Theory and Algorithms
Theoretical computer science develops efficient algorithms and explores fundamental barriers to efficient and secure computation. Advances in algorithms can provide dramatic performance gains, which are critically important as the era of Moore's Law—and its promise of ever-increasing processor speeds—draws to a close.
Our faculty develop algorithms to find optimal paths, trees, flows, clusters, and other important combinatorial structures in geometric and network data. For problems where computing the best possible solution is prohibitively expensive, we develop fast approximation algorithms to compute provably good solutions, and we explore the limits of what cannot even be approximated quickly. We develop algorithms that exploit geometric, algebraic, and topological properties of data that arise naturally in practice. Within cryptography, we develop protocols for secure multiparty computation and code obfuscation. In algorithmic game theory, we study the impact of strategic behavior among multiple agents. Our research, in addition to its fundamental importance, has many near-term applications in Computer Science and beyond.
CS Faculty and Their Research Interests
|Timothy Chan||computational geometry|
|Chandra Chekuri||algorithms, optimization|
|Jeff Erickson||computational geometry and topology, algorithms|
|Michael Forbes||computational complexity|
|Brighten Godfrey||networked systems theory, distributed algorithms|
|Sariel Har-Peled||computational geometry, geometric approximation algorithms|
|Sheldon Jacobson||optimization, operations research|
|Dakshita Khurana||joining fall 2019; cryptography, privacy, security|
|Ruta Mehta||algorithmic game theory, mathematical economics, efficient algorithms|
|Leonard Pitt||AI and theoretical computing|
|Matus Telgarsky||machine learning theory|
|Mahesh Viswanathan||algorithmic verification of cyberphysical systems|
|Tandy Warnow||multiple sequence alignment, phylogenomics, metagenomics, and historical linguistics|
|Karthik Chandrasekaran, Industrial & Enterprise Systems Engineering||combinatorial optimization, integer programming, probabilistic methods and analysis, randomized algorithms|
|Negar Kiyavash, Electrical & Computer Engineering and Industrial & Enterprise Systems Engineering||learning, statistical signal processing, and information theory; causality; network forensics|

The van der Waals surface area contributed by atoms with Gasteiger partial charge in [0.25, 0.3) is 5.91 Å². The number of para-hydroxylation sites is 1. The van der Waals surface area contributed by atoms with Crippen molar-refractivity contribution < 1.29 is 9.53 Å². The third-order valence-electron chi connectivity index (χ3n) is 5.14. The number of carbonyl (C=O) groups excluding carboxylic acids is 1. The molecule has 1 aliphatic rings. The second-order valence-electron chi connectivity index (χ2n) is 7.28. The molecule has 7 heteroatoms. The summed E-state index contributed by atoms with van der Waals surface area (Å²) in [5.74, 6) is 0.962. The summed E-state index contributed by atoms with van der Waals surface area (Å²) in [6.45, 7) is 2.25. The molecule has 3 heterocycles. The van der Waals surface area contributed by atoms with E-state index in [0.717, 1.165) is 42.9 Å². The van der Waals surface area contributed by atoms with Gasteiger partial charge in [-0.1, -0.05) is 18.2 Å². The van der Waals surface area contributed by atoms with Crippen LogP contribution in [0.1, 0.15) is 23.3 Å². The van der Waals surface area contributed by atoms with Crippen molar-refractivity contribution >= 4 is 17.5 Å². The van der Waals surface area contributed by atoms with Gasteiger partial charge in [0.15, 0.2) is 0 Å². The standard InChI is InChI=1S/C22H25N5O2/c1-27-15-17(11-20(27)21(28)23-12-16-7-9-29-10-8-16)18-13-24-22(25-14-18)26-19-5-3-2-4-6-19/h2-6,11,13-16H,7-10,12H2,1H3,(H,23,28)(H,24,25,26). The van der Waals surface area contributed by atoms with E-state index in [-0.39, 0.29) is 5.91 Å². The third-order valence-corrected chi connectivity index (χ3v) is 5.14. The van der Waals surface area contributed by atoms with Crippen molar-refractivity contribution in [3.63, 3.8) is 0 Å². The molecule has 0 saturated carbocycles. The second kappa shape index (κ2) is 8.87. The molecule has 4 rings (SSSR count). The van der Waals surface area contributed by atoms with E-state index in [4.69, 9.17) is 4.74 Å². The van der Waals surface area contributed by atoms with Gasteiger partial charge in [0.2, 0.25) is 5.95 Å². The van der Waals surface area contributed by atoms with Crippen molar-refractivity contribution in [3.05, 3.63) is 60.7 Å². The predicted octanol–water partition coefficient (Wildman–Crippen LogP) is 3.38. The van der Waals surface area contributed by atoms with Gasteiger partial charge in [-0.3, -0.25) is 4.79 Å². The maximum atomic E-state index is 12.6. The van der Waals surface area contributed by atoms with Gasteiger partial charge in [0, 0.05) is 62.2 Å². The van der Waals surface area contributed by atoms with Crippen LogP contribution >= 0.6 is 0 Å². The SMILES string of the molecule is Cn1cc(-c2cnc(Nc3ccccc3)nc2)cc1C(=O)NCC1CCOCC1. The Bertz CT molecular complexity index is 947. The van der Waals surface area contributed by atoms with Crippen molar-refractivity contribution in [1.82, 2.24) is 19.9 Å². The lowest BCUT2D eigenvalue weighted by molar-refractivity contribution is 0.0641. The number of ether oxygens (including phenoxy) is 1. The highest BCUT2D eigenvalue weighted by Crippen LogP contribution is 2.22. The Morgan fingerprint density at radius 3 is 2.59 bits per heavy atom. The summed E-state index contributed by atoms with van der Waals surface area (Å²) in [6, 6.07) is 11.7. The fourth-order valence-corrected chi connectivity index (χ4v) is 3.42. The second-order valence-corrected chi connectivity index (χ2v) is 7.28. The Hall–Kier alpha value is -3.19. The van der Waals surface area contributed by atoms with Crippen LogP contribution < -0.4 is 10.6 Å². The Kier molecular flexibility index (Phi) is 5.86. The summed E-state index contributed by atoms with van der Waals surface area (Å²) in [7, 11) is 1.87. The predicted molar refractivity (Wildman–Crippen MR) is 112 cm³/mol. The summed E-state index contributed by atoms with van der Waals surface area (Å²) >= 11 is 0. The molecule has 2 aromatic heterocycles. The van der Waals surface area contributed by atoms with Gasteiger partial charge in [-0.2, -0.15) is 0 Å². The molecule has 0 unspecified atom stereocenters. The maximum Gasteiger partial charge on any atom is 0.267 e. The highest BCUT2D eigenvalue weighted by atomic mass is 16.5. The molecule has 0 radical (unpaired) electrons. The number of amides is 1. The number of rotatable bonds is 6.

|Rakesh Nagi, Industrial & Enterprise Systems Engineering||social networks, graph algorithms, applied operations research, discrete optimization|
|Alexandra Kolla, University of Colorado at Boulder||complexity theory, spectral methods for graph algorithms|
|Manoj Prabhakaran, IIT Bombay||cryptography, secure multi-party computation|
Related Theory and Algorithms Research Efforts and Groups
- Information Trust Institute (ITI) in the Coordinated Science Lab
- Carl R. Woese Institute for Genomic Biology (IGB)
- Theory and Algorithms Group
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Theory and Algorithms Research News
The Washington Post -- Escalators in Washington, D.C., Metro stations often break. But that may be a good thing, according to research from Illinois CS Professor Sheldon Jacobson. “When people use public transit, they typically must walk (or) cycle to the stop/station, and on the back end, do the same," Jacobson said via email. “Also, during the transit ride, they may stand (more calories burned)."
The Daily Illini -- After the events of Sept. 11, 2001, the federal government increased airport security and changed the system for screening passengers. In 2011, airports introduced Transportation Security Administration precheck, a process developed with the help of work done by Sheldon Jacobson, a Computer Science professor.
Chicago Sun-Times -- "Gerrymandering has been around since the early days of the Republic, but powerful computers and big data have made the practice much more effective. … Scientists at the University of Illinois proposed a way to take politics out of redistricting by letting a carefully designed algorithm draw the maps," referencing research by Professor Sheldon Jacobson.
KUTV -- Illinois CS Professor Sheldon Jacobson says a security breach at the airport in Salt Lake City a “fairly isolated incident with a bad outcome,” and said one to two airport security breaches happen each month nationwide.